Skin Cancer

What are skin cancers?

They are abnormal growths of cells which form components of our skin. Most commonly are:
-Squamous cell carcinoma.
-Basal cell carcinoma.
-Melanoma.
The remaining types are rare and constitute less than 1% of skin cancers. Fortunately if detected and treated early, most skin cancers do well. The worst outlook amongst those enlisted is usually for melanomas which look like moles or arise from a mole initially.

What are the risk factors for skin cancers?

Most important is exposure to UV radiation. Factors which predispose to skin damage by UV radiation with further development of skin cancer are:

  • Those patients who have had skin cancer before.
  • Have many moles, especially large or irregular ones, itchy ones.
  • Family history of melanoma or skin cancer
  • Light skin and light eyes.
  • Spend a lot of time outdoors.
  • Living in high altitudes/tropical and subtropical countries.
  • Sudden exposure to sunlight after predominant indoor living.
  • People with freckles/skin burns due to exposure to sun.
  • Certain autoimmune diseases like SLE/certain inherited conditions like Gorlin Syndrome or xeroderma pigmentosum.
  • Organ transplants.
  • Have a lower immune status due to HIV infection or an autoimmune disease of the skin. People who take medications for a disease which decreases immunity or take drugs to increase sensitivity to UV light like as that for treatment of psoriasis

How does one protect themselves form UV radiation?

Avoid prolonged exposure to sun especially from 10 am to 4 pm, wear eye shades, use sunscreens, wear hats (2-3inches rim), keep your skin covered. Dark clothes with tightly woven fabric protect you better. UV radiation is present on cloudy days too and is infact maximum in spring. Most precaution needs to be taken when on snow, beach (sand) and in water because all three reflect light and increase the UV radiation. Most deceptive is under water when you maybe feeling cool but are not protected from UV radiation. If you are likely to spend a lot of time outdoors on a vacation you could use an app now available in smartphones which show the UV index for that area !

How do I use sunscreen?

First and foremost sunscreen never gives you complete protection; not better that clothing or preferring the shade. Its only a filter and while selecting one check the labels. It should protect you from both UVA and UVB (broad spectrum). It should be with an SPF of 30+ atleast.

What is SPF?

The SPF number is the level of protection you get against UVB rays which are the most harmful. So a higher SPF means better protection against UVB rays. Unless specifically mentioned as broad spectrum sunscreen, these do not protect against UVA. SPF 15 screens out about 93% of UVB rays, SPF 50 about 98%. But no sunscreen protects you completely even if waterproof. When you apply an SPF 30 sunscreen correctly, you get the equivalent of 1 minute of UVB rays for each 30 minutes you spend in the sun. So, 1 hour in the sun wearing SPF 30 sunscreen is the same as spending 2 minutes totally unprotected!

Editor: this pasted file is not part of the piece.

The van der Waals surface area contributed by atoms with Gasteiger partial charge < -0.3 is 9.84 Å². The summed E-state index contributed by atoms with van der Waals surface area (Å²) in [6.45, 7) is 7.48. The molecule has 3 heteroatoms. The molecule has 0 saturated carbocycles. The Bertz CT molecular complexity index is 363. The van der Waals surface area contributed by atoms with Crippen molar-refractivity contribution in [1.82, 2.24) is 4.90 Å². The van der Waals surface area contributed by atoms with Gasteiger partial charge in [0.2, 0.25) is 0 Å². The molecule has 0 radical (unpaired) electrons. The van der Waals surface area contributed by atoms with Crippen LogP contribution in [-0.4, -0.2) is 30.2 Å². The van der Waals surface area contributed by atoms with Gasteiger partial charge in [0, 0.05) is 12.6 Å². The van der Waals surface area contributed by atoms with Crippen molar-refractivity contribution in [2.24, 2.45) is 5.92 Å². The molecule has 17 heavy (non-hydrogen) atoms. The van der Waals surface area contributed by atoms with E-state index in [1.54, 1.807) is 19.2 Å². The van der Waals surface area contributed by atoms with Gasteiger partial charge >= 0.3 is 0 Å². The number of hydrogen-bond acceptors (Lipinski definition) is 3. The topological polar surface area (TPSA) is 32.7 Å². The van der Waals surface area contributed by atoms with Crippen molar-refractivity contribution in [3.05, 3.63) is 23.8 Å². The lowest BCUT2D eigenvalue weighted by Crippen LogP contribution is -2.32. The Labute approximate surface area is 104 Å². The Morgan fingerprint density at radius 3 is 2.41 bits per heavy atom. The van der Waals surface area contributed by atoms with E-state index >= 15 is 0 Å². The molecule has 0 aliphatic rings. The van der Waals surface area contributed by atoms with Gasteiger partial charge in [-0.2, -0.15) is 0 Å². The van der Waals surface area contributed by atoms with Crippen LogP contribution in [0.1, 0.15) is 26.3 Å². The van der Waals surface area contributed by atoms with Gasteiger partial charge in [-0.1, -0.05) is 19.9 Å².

Sunglasses

Before you buy a pair, check the labels for UV protection. Ideal ones should block 99-100% of both UVA and UVB rays. Labels saying`meets ANSI UV requirements’ or UV absorption upto 400nm block 99% of UV light. Those labelled `cosmetic` block about 70% UV rays. If there is no label, don’t be sure of UV protection. Always look for the ANSI label. And darker colors do not mean more protection!

Sun exposure and vitD

Most of the Vit D we need comes from sun exposure. So how much is good and not so good. Presently hard to tell although research is on. The amount of Vit D that your body makes depends on your age, your skin color and the amount of sunlight you are exposed to. The latest recommendations are to get the needed Vit D from your diet and supplements rather than the sun and these are more reliable ways of getting the Vitamin.

Skin examination.

Get your skin examined regularly by a doc; it could part of your regular medical exam. Do a skin examination yourself in a well lit room in front of a full length mirror once a month. Show the “hard to see“ areas, like the back of scalp etc to your spouse or any dear one. Check all your moles freckles, blemishes and if there are any new changes in them. Most worrying symptoms are a sore that does not heal, redness or bleeding or itching or increase in size of a mole. Change in sensation/ pain in a mole or spread of color pigment into the surrounding skin is usually of concern. Get to your doctor if anything comes up which concerns you. A fast growing mole/itchy lesion is usually biopsied by a dermatologist/ surgeon and seen by a pathologist under a microscope to look for any cancerous changes.

Healthy diet

Last but not the least eat nutritious healthy food known for having antioxidants and all the essential vitamins to keep your skin healthy, glowing and keep that sun out to stay clear of skin cancer!